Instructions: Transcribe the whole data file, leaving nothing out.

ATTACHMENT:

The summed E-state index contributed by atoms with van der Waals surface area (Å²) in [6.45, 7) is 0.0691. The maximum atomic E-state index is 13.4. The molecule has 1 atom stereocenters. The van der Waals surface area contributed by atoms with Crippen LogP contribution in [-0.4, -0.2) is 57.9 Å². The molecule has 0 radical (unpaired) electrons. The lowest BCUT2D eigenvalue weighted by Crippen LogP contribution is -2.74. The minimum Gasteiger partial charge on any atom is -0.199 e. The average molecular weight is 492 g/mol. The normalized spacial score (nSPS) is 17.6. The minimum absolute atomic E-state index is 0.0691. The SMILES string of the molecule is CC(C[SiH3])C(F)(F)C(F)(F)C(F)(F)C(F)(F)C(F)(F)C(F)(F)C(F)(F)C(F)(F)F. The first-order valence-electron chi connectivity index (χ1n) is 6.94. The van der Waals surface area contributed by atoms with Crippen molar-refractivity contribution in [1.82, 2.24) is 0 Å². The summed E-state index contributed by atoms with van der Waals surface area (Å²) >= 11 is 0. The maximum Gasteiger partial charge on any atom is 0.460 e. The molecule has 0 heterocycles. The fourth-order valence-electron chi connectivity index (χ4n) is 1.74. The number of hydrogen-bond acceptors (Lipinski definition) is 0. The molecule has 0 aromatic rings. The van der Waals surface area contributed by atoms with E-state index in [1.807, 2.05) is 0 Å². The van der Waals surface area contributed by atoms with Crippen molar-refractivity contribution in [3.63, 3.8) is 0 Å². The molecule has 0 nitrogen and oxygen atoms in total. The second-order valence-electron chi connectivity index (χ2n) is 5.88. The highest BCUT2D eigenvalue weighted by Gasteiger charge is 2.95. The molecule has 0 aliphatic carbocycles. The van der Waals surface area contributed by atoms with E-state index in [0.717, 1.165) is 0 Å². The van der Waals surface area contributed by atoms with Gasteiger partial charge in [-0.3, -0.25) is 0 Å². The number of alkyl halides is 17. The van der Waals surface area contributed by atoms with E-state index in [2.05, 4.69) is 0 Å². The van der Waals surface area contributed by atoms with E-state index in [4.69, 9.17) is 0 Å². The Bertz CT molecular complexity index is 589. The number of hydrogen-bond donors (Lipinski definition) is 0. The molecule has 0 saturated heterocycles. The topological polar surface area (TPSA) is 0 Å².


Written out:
The summed E-state index contributed by atoms with van der Waals surface area (Å²) in [6.45, 7) is 0.0691. The maximum atomic E-state index is 13.4. The molecule has 1 atom stereocenters. The van der Waals surface area contributed by atoms with Crippen LogP contribution in [-0.4, -0.2) is 57.9 Å². The molecule has 0 radical (unpaired) electrons. The lowest BCUT2D eigenvalue weighted by Crippen LogP contribution is -2.74. The minimum Gasteiger partial charge on any atom is -0.199 e. The average molecular weight is 492 g/mol. The normalized spacial score (nSPS) is 17.6. The minimum absolute atomic E-state index is 0.0691. The SMILES string of the molecule is CC(C[SiH3])C(F)(F)C(F)(F)C(F)(F)C(F)(F)C(F)(F)C(F)(F)C(F)(F)C(F)(F)F. The first-order valence-electron chi connectivity index (χ1n) is 6.94. The van der Waals surface area contributed by atoms with Crippen molar-refractivity contribution in [1.82, 2.24) is 0 Å². The summed E-state index contributed by atoms with van der Waals surface area (Å²) >= 11 is 0. The maximum Gasteiger partial charge on any atom is 0.460 e. The molecule has 0 heterocycles. The fourth-order valence-electron chi connectivity index (χ4n) is 1.74. The number of hydrogen-bond acceptors (Lipinski definition) is 0. The molecule has 0 aromatic rings. The van der Waals surface area contributed by atoms with E-state index in [1.807, 2.05) is 0 Å². The van der Waals surface area contributed by atoms with Crippen molar-refractivity contribution in [3.63, 3.8) is 0 Å². The molecule has 0 nitrogen and oxygen atoms in total. The second-order valence-electron chi connectivity index (χ2n) is 5.88. The highest BCUT2D eigenvalue weighted by Gasteiger charge is 2.95. The molecule has 0 aliphatic carbocycles. The van der Waals surface area contributed by atoms with E-state index in [0.717, 1.165) is 0 Å². The van der Waals surface area contributed by atoms with Gasteiger partial charge in [-0.3, -0.25) is 0 Å². The number of alkyl halides is 17. The van der Waals surface area contributed by atoms with E-state index in [2.05, 4.69) is 0 Å². The van der Waals surface area contributed by atoms with E-state index in [4.69, 9.17) is 0 Å². The Bertz CT molecular complexity index is 589. The number of hydrogen-bond donors (Lipinski definition) is 0. The molecule has 0 saturated heterocycles. The topological polar surface area (TPSA) is 0 Å².